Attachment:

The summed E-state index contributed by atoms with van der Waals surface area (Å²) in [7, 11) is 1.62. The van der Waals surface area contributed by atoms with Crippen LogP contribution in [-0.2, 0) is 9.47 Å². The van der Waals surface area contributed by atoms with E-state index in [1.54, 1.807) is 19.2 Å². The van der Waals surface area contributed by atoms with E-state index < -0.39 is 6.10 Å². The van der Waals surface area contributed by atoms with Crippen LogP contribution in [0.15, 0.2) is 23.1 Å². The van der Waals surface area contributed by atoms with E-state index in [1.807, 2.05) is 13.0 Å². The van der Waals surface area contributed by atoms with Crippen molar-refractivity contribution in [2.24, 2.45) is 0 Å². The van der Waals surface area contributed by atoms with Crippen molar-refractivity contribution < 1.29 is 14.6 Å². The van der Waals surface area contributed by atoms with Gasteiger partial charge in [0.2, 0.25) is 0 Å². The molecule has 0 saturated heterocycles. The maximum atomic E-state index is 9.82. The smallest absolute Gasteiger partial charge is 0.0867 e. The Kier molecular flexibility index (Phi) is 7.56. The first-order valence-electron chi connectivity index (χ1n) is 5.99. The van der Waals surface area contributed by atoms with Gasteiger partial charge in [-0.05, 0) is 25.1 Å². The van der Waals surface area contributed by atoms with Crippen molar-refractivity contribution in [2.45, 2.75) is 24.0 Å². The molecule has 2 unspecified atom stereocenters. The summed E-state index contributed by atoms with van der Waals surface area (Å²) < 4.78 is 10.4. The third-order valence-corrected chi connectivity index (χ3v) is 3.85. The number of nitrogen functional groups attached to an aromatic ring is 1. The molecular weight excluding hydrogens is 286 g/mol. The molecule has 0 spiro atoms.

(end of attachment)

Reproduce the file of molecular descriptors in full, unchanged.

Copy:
The summed E-state index contributed by atoms with van der Waals surface area (Å²) in [7, 11) is 1.62. The van der Waals surface area contributed by atoms with Crippen LogP contribution in [-0.2, 0) is 9.47 Å². The van der Waals surface area contributed by atoms with E-state index in [1.54, 1.807) is 19.2 Å². The van der Waals surface area contributed by atoms with E-state index < -0.39 is 6.10 Å². The van der Waals surface area contributed by atoms with Crippen LogP contribution in [0.15, 0.2) is 23.1 Å². The van der Waals surface area contributed by atoms with E-state index in [1.807, 2.05) is 13.0 Å². The van der Waals surface area contributed by atoms with Crippen molar-refractivity contribution in [2.24, 2.45) is 0 Å². The van der Waals surface area contributed by atoms with Crippen molar-refractivity contribution < 1.29 is 14.6 Å². The van der Waals surface area contributed by atoms with Gasteiger partial charge in [0.2, 0.25) is 0 Å². The molecule has 0 saturated heterocycles. The maximum atomic E-state index is 9.82. The smallest absolute Gasteiger partial charge is 0.0867 e. The Kier molecular flexibility index (Phi) is 7.56. The first-order valence-electron chi connectivity index (χ1n) is 5.99. The van der Waals surface area contributed by atoms with Gasteiger partial charge in [-0.05, 0) is 25.1 Å². The van der Waals surface area contributed by atoms with Crippen molar-refractivity contribution in [2.45, 2.75) is 24.0 Å². The molecule has 2 unspecified atom stereocenters. The summed E-state index contributed by atoms with van der Waals surface area (Å²) < 4.78 is 10.4. The third-order valence-corrected chi connectivity index (χ3v) is 3.85. The number of nitrogen functional groups attached to an aromatic ring is 1. The molecular weight excluding hydrogens is 286 g/mol. The molecule has 0 spiro atoms.